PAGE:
Are the Out-of-Work about to Be Out of Benefits? As the Great Recession grinds on, more than two million Americans have had their unemployment benefits cut off this moth could get them back. The House has voted another three-month extension , but all but two Republicans in the Senate refuse to go along. Some say benefits discourage the search for work. Others call the $34 billion cost too much to pay at a time when the deficit's rising. With a showdown expected tomorrow when a new Democrat Senator will replace the late Robert Byrd of West Virginia, President Obama made the case at the White House today.
German Chancellor Angela Merkel at the White House Iranian President Mahmoud Ahmadinejad has demanded a public apology from Barack Obama over claims that Washington has interfered in Iran's internal affairs. Speaking at a joint press conference with German Chancellor Angela Merkel, President Obama responded that the US had "gone out of its way not to interfere with the election process in Iran," and suggested that Ahmadinejad should “ consider looking at the families of those who have been beaten or shot or detained.” Michael Fletcher is White House correspondent for the Washington Post .
Obama Announces Stimulus Money for Summer Jobs The President met with his Cabinet today about economic recovery. He said "modest progress" is not enough, and announced plans to use economic stimulus money to save or create 600,000 jobs. Michael Fletcher is White House correspondent for the Washington Post .
Obama Reports 'Glimmers of Hope' for the Economy After meeting with Treasury Secretary Geithner, Fed Chairman Bernanke and other advisors today, President Obama told reporters there are "glimmers of hope" for the economy. Michael Fletcher is White House reporter for the Washington Post .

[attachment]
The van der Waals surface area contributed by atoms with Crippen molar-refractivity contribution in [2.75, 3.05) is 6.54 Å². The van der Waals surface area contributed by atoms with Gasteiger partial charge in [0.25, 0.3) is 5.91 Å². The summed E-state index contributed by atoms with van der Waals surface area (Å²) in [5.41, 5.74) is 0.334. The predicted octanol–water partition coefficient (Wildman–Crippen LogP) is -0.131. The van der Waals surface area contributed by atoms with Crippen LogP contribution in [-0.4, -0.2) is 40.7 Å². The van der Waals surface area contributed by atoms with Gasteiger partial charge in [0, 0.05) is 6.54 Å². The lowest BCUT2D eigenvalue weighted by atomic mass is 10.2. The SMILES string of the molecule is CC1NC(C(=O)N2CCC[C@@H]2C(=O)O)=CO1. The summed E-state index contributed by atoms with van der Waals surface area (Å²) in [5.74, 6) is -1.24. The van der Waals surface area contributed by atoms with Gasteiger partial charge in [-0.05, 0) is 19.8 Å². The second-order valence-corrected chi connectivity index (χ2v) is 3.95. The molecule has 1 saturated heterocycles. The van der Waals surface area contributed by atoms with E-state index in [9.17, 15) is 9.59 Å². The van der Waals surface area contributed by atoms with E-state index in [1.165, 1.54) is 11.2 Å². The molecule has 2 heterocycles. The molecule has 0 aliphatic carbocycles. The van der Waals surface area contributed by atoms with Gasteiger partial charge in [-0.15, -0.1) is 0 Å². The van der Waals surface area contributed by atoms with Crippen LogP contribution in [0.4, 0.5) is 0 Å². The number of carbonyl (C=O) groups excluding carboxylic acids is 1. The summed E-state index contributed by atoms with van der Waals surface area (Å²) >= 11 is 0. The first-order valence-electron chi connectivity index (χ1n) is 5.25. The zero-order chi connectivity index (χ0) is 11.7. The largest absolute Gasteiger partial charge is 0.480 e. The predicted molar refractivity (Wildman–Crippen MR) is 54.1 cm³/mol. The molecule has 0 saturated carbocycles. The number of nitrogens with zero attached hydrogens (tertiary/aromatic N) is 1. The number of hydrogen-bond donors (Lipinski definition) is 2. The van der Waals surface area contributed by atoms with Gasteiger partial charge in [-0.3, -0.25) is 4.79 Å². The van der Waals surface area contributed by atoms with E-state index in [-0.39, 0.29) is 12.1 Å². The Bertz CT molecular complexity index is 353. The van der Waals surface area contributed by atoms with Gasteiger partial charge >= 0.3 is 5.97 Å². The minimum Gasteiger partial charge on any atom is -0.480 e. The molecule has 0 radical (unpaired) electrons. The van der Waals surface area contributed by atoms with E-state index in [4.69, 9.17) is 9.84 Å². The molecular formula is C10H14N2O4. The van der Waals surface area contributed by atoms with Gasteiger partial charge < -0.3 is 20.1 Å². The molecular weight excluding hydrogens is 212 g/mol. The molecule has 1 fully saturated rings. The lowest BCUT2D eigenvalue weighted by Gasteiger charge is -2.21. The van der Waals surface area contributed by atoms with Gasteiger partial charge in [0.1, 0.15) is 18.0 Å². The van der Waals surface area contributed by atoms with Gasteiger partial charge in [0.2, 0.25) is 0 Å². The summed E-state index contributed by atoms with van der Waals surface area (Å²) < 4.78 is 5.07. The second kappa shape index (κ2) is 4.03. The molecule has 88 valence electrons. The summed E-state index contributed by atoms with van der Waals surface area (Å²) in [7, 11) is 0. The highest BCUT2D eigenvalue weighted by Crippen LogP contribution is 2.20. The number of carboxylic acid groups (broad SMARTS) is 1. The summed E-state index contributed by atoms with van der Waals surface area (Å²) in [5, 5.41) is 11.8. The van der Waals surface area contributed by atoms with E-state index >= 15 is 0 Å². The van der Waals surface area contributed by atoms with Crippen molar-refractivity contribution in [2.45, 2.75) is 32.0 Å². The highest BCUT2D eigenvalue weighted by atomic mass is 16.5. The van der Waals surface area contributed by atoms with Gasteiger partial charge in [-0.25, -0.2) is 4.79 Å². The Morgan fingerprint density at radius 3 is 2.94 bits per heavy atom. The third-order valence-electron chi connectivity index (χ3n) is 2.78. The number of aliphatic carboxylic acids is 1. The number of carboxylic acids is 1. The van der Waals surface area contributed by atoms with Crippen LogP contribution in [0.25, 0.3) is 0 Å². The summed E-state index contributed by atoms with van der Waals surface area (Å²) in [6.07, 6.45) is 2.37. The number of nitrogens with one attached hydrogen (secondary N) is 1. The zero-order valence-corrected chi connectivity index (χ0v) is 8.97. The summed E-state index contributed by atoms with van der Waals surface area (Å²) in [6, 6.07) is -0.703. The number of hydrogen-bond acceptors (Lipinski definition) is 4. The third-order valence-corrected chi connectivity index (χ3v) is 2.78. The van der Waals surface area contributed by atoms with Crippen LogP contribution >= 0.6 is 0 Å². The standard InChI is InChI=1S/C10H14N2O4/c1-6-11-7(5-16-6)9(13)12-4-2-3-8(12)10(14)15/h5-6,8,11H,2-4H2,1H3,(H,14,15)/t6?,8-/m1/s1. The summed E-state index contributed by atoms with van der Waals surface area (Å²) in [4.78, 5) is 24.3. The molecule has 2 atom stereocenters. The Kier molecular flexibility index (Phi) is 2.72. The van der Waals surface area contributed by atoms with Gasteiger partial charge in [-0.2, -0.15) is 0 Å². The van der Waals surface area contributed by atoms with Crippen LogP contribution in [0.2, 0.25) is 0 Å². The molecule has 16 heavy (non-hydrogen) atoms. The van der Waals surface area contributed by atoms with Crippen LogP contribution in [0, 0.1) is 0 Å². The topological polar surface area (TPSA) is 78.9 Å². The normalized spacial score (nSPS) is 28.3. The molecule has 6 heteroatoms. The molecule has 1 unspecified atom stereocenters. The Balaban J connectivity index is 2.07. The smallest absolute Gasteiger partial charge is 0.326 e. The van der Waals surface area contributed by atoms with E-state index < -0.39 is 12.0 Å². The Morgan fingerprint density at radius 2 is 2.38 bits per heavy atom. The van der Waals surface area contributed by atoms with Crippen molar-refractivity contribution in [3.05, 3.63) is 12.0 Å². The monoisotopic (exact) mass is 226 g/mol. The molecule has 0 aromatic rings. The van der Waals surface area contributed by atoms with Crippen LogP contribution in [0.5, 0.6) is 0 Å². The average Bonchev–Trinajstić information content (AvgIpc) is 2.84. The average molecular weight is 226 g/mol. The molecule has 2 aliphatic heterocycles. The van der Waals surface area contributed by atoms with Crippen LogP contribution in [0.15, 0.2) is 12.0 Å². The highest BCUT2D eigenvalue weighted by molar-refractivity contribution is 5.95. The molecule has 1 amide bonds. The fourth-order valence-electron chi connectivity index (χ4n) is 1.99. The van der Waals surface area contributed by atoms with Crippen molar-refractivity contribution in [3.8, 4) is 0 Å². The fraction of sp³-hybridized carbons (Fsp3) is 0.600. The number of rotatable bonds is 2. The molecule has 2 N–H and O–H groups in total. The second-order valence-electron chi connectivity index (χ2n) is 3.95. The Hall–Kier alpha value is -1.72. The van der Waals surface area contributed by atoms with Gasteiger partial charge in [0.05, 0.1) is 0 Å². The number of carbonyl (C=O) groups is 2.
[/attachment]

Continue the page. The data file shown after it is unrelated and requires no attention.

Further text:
Robert Gates and Increasing the Size of the Army In what was likely his last news conference of 2006 , President Bush said today, "We're not winning" in Iraq but "we're not losing," and eventually "we're going to win." While the President has not decided if that will require a "surge" of troops in the short run, he does want to increase the overall size of the Army and the Marines. The cost--and the politics--of building ground forces, comprised a major plank in John Kerry 's Presidential platform two years ago. Meantime, fresh from his swearing in as Donald Rumsfeld's replacement, Defense Secretary Robert Gates already is on the ground in Iraq, talking to reporters about the possibilities of a short term "surge" and a long term increase in America's ground forces.
Terrorism and tweets, hate speech and murder Just days before an election, Britain is coping with a rash of deadly terrorism, and Prime Minister Theresa May is on the defensive. And again today, President Trump has tweeted criticism of the Mayor of London. Later, a double murder in Portland, Oregon has revealed the ugly past of a supposedly “progressive” city. One immediate question: is “hate speech” protected by the First Amendment?
Will the Senate write a healthcare bill in secret? While Democrats and Republicans argue White House relations with Russia, another question is being decided behind closed doors: who gets help buying health insurance and who doesn't? We hear how the pros and cons are being shrouded in secrecy.